FBC Holdings Limited executive directors, John Mushayavanhu (CEO), and his deputy Trynos Kufazvineyi are buying the company’s shares again.
The two senior directors bought just above 500 000 shares each on the 9th of September 2020 to add to their already growing shareholding in the financial services group.
This year alone Kufazvineyi has now bought more than 8 million FBC Holdings shares to take his total indirect ownership to 22 756 547.
The shares are owned through Dinkrain Investments (Private) Limited where Kufazvineyi has an indirect beneficial interest.
On his part, Mushayavanhu has this year bought more than 2,3 million shares to take his total interest to 42 836 200.
Mushayavanhu has an indirect beneficial interest in Tirent Investments (Private) Limited which bought the shares.
Market watchers say when company executives buy shares of a company in which they are the key decision-makers, is a good signal of things to come given management should have a better understanding of the day to day operations.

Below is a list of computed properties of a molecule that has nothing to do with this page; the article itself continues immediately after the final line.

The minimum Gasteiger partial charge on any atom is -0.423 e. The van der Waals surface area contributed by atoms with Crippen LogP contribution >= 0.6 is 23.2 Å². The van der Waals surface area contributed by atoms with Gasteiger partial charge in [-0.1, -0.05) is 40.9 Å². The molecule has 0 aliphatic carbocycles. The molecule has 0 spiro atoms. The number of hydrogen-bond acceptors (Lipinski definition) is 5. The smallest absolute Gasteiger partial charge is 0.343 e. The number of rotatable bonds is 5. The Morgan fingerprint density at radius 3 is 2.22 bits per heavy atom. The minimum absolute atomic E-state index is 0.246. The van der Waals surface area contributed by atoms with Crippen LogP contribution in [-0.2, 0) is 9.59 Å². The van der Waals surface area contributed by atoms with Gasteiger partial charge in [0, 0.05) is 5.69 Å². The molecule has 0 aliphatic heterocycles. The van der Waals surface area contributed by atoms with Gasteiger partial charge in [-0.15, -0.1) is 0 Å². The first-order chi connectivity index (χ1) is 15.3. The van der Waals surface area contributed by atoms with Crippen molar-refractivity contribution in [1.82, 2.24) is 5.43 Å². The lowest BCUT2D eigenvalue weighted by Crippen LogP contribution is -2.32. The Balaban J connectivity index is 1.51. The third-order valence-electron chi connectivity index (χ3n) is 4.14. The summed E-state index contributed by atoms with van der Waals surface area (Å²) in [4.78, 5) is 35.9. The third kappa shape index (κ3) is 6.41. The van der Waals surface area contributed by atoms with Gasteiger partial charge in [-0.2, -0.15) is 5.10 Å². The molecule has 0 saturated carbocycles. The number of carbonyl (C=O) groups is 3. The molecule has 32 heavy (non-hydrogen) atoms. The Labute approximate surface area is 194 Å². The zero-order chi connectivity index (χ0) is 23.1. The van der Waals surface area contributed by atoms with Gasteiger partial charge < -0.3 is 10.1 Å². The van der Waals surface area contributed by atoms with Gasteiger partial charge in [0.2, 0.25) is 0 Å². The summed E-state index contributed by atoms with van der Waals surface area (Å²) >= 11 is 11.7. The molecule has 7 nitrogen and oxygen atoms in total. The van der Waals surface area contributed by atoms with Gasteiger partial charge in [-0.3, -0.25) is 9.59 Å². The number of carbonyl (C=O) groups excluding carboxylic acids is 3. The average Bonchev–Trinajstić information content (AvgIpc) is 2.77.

Insiders can often act well in advance of good news so the phrase “stay the course” is relevant.
The more directors transacting (and obviously the more material the stake) the better the signal, observers say.
A famous quote by Peter Lynch is often used:
“Insiders might sell their shares for any number of reasons, but they buy them for only one: they think the price will rise.”
Meanwhile, FBC is one of ZSE’s top performers. Since the beginning of the year, it has gained +1 586 percent.
By market capitalisation, FBC Holdings is now the seventh most valuable company on the ZSE.
In its latest set of results for the six months to June 2020, FBC Holdings registered
a “commendable” profit before tax of $2.1 billion from a loss position of $380.1 million for the same period last year.
The Group performance was mainly driven by the non-funded income derived from its effective hedging strategy, according to Management.
“The hedging strategy resulted in noteworthy exchange gains and fair value gains being recorded as the local currency depreciated against major currencies.”